The Digital Courier, Apr. 11, 2003
By JAMES LEWIS, Daily Courier Staff Writer
RUTHERFORDTON — The Word of Faith Fellowship has responded to a lawsuit filed by one of the organization’s former members alleging she was the victim of false imprisonment and intentional infliction of emotional distress.
In answers filed Monday with the Rutherford County Clerk of Superior Court, attorneys for the WOFF, senior pastor Jane Whaley and church member Kim Waites deny the allegations made by Holly Hamrick and ask a judge to dismiss the suit on the grounds of religious freedom.
Hamrick, a Rutherford County native, was a member of the Spindale-based church for nine months, from May 2001 until February 2002.
While she is not the first former member to allege that she was the victim of spiritual abuse while involved in the organization, she was the first such person to state those claims in a civil lawsuit against the church.
In late February, a second former member, Lacy Wien, filed a similar suit against the church, Whaley and several other members of the organization’s leadership. Answers in that complaint are due later this spring.
Rutherfordton attorney Peter E. Lane is representing both Hamrick and Wien.
In Hamrick’s suit, attorneys Douglas M. Martin and Rebecca B. Wofford of Poyner & Spruill in Charlotte are representing the church, Whaley and Waites. Hendersonville attorney Frank B. Jackson is representing Whaley individually and former District Court Judge Tom Hix of Hendersonville is representing Waites.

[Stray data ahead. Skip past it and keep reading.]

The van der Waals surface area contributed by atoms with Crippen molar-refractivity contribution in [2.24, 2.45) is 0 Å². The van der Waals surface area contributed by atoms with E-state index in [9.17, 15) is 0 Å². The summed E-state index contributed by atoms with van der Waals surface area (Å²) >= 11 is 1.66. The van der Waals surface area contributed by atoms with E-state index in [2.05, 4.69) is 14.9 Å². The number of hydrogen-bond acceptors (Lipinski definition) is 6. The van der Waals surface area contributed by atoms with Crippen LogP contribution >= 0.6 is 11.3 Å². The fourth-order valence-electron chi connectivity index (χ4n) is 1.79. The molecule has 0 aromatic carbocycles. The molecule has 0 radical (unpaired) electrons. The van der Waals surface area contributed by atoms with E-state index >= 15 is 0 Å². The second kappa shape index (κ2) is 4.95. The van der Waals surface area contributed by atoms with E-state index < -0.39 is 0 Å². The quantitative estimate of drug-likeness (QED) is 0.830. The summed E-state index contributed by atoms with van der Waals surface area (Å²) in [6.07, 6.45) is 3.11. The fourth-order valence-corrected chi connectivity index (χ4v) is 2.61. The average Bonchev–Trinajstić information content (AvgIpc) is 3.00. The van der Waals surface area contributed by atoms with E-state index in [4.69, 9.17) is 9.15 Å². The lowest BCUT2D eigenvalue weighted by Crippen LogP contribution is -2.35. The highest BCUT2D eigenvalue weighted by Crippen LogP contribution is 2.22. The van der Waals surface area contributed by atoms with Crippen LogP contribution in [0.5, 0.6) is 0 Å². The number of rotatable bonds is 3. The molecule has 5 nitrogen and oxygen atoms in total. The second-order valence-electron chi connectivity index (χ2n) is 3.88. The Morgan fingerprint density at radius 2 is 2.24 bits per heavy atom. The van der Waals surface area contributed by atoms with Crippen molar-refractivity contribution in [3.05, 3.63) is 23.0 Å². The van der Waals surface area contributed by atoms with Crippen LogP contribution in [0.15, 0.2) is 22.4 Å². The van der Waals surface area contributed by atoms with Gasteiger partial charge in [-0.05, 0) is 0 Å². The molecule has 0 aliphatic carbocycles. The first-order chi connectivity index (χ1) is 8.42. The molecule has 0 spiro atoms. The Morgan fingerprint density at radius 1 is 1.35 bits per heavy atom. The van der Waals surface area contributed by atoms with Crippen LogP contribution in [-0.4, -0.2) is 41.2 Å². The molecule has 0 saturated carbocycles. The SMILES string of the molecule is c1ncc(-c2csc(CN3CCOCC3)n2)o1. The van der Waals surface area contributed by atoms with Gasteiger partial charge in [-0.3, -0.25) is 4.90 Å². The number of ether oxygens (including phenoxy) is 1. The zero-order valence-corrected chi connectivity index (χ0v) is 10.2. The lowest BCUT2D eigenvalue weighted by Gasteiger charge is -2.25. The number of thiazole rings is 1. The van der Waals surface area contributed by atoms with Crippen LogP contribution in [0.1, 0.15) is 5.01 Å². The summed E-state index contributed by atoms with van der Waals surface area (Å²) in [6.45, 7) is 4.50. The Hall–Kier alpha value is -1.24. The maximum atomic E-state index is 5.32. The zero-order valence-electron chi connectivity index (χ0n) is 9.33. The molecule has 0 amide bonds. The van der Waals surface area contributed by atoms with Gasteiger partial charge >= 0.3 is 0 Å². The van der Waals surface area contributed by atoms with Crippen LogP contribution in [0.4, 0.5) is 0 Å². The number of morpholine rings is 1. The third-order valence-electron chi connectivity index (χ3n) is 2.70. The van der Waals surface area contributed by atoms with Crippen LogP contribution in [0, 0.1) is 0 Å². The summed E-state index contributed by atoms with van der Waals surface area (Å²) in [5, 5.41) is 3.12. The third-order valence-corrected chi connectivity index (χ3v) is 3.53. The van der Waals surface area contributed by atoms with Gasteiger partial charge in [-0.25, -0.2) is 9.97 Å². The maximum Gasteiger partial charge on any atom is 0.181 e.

In the answers to Hamrick’s complaint, the defendants answer each of the claims made against them. The defendants also seek dismissal of the claim for intentional infliction of emotional distress on the grounds that “the alleged activities constituted defendants’ worship and free exercise of religion” is protected by the state Constitution.
The defendants also claim their actions are protected by the free exercise clause of the First Amendment “which prohibits courts from interfering with church decisions or actions relating to faith, doctrine, discipline, internal organization, ecclesiastical rule, custom or law. Further inquiry by the Court into such decisions or actions by Word of Faith Fellowship or its members which are complained of by (Ham-rick) would violate the First Amendment. Moreover, statements made by Word of Faith Fellowship members are protected religious speech and cannot be the basis of any claim against Word of Faith Fellowship or any of its members.”
Hamrick’s suit states that within a few months of joining the church she was living in Waites’ household, was following the church’s strict rules regarding social interactions, adhered to the church’s dress code, was subjected to the church’s rigorous discipline policies for perceived transgressions and sins and went almost no-where without other WOFF members who guarded her.
The suit alleges that Hamrick, now 22, was subject to numerous instances of “blasting” prayers aimed at driving demons from her body, was “repeatedly disciplined by being forced to watch hours upon hours of videotapes of (Whaley’s) lectures” and “spent many hours working on projects without compensation that benefitted the known leadership of the (WOFF) and not the (WOFF) itself.”
In their answer to the complaint, WOFF, Whaley and Waites deny the claims, stating that Hamrick was informed that the “Word of Faith Fellowship had a dress code which prohibited the wearing of tight jeans or revealing clothes to its church or school.”
In the answers, the defendants also characterize the practice referred to by Hamrick as “blasting” prayers as “loud prayer” or “strong prayer.”
The WOFF has been at the focus of increasing attention since last December when a Florida woman who is a former member of the church mounted a public campaign to reclaim custody of her four minor children from a church pastor and his wife. That case is expected to go to trial later this year.